Why Monarchs?

In the last decade, due to habitat loss and other factors, monarch butterfly populations have plummeted at an alarming rate. Monarch populations are measured by the total forest area occupied by overwintering monarch colonies. Nine (9) monarch colonies were located in the 2017-18 winter season with a total area of 2.48 hectares, a 14.77% decrease from 2016-17.  Thanks to everyone's passion and efforts to save the monarchs, researchers observed a 144% increase in monarch populations in the 2018-19 winter season. Keep up the great work!


The US Fish and Wildlife Service will be considering a petition to list monarchs as an endangered species, to be decided in 2019. This has spurred national conservation collaboration efforts, with over 16 states developing statewide action plans for conserving habitat in their state for this amazing migratory butterfly. > Learn more about Oklahoma's statewide action plan.


Oklahoma is centrally located in the monarch migratory path.

In order for Monarchs to thrive, we Okies must provide ample food, shelter and breeding grounds during both their migrations.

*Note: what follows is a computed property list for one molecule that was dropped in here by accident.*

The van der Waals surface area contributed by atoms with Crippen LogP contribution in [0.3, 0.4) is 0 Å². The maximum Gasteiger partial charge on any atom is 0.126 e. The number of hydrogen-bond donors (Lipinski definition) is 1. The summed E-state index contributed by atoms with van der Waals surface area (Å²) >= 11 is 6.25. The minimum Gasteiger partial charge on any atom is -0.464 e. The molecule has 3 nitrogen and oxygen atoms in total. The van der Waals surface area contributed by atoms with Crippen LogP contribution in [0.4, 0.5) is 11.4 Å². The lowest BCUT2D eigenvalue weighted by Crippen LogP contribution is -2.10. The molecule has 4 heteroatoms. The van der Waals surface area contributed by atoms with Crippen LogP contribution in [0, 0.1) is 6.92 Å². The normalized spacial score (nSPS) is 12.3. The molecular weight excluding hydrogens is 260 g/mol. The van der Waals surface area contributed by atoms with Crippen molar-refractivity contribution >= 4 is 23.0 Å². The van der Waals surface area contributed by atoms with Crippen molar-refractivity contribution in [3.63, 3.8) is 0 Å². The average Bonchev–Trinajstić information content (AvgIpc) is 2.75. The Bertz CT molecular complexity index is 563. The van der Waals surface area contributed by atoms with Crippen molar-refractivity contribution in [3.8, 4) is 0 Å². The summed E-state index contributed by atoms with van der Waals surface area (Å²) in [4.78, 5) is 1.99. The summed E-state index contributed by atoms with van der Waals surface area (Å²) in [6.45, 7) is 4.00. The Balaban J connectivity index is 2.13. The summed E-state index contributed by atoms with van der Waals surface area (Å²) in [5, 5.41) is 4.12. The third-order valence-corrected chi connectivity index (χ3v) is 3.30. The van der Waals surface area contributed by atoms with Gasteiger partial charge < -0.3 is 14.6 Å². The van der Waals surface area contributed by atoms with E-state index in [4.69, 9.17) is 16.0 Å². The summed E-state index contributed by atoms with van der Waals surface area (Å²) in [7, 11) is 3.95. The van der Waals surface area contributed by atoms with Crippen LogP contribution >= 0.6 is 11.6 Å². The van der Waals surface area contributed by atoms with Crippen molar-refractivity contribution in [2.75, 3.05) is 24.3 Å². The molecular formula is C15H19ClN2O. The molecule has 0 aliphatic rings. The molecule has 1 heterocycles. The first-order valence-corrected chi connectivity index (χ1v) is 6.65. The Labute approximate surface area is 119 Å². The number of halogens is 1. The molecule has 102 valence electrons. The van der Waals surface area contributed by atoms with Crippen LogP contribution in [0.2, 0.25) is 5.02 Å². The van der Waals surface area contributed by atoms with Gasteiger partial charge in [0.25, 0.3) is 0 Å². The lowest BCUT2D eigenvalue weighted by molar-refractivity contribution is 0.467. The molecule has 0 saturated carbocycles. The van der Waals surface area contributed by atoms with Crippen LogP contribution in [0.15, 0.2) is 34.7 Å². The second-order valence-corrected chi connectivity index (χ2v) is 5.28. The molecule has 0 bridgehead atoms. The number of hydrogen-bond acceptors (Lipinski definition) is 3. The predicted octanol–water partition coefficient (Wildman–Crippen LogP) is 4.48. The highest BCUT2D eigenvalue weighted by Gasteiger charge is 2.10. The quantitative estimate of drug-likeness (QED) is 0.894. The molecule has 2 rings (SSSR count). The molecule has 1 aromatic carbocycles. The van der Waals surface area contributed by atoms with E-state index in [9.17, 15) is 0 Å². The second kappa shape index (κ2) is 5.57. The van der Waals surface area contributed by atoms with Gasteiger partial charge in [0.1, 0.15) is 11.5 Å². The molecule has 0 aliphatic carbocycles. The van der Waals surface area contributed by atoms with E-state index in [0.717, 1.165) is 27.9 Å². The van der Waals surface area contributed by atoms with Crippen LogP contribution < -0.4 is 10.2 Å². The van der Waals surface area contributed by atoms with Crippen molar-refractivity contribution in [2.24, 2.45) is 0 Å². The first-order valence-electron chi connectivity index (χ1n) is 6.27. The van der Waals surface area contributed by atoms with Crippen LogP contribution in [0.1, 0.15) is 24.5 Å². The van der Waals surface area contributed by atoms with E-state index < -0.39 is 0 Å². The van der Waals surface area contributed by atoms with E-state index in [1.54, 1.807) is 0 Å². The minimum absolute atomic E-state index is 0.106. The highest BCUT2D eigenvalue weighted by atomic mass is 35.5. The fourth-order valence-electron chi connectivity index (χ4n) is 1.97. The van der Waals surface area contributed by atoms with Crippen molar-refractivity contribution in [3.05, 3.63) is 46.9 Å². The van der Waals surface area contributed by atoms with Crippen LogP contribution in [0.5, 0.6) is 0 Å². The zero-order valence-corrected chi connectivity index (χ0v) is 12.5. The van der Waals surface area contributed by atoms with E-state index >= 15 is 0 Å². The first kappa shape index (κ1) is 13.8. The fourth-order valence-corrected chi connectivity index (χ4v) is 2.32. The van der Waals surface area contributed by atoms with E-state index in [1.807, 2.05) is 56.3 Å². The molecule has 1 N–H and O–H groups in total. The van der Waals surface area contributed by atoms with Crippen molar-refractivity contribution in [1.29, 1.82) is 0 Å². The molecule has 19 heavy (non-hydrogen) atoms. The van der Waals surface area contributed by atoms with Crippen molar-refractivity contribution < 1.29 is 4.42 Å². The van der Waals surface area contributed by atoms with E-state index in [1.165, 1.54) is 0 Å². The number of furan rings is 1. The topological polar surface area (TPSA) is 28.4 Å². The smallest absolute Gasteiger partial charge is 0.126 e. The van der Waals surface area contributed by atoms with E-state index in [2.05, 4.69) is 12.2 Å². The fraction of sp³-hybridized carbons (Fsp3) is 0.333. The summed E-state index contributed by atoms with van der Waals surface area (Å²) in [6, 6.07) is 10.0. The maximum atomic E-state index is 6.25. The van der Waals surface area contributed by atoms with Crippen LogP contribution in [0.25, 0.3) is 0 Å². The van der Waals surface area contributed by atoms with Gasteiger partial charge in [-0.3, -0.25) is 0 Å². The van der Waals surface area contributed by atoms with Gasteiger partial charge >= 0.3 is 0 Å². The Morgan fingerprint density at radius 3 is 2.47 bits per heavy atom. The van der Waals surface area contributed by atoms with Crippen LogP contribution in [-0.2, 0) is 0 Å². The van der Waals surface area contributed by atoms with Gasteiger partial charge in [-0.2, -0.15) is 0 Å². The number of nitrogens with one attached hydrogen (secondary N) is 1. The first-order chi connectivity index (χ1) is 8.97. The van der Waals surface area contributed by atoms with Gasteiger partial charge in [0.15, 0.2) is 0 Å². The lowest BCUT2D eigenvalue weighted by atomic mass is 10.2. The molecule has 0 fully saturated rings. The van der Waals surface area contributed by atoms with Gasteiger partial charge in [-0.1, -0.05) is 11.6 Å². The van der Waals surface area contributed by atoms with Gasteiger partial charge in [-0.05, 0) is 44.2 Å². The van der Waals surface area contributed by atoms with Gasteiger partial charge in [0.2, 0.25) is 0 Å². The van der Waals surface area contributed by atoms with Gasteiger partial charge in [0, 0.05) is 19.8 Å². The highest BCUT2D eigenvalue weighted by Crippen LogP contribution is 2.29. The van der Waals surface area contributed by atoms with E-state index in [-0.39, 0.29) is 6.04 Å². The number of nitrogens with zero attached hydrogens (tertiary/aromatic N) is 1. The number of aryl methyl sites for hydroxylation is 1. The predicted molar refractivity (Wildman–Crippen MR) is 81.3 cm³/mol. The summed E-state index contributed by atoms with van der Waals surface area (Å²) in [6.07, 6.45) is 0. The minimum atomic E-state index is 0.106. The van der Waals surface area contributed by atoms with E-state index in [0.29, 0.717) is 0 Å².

Monarch Life Cycle – By: Paul Mirocha

  • Spring migration & breeding: Monarchs found in central and eastern US and southern Canada winter in Mexico. Each spring, these butterflies leave Mexico and fly northward through our great state in search of milkweed plants on which to lay their eggs. Once hatched, caterpillars feed exclusively on milkweed.
  • Fall migration: Come fall, monarchs funnel back toward Mexico. Along the way, they find refuge in stopover sights with abundant nectar sources and shelter from harsh weather.

Ready to Help Save the Monarchs?

There are many things that Okies can do to help Monarchs during their migration! Make a commitment now to ensure thriving populations of Monarchs for generations to come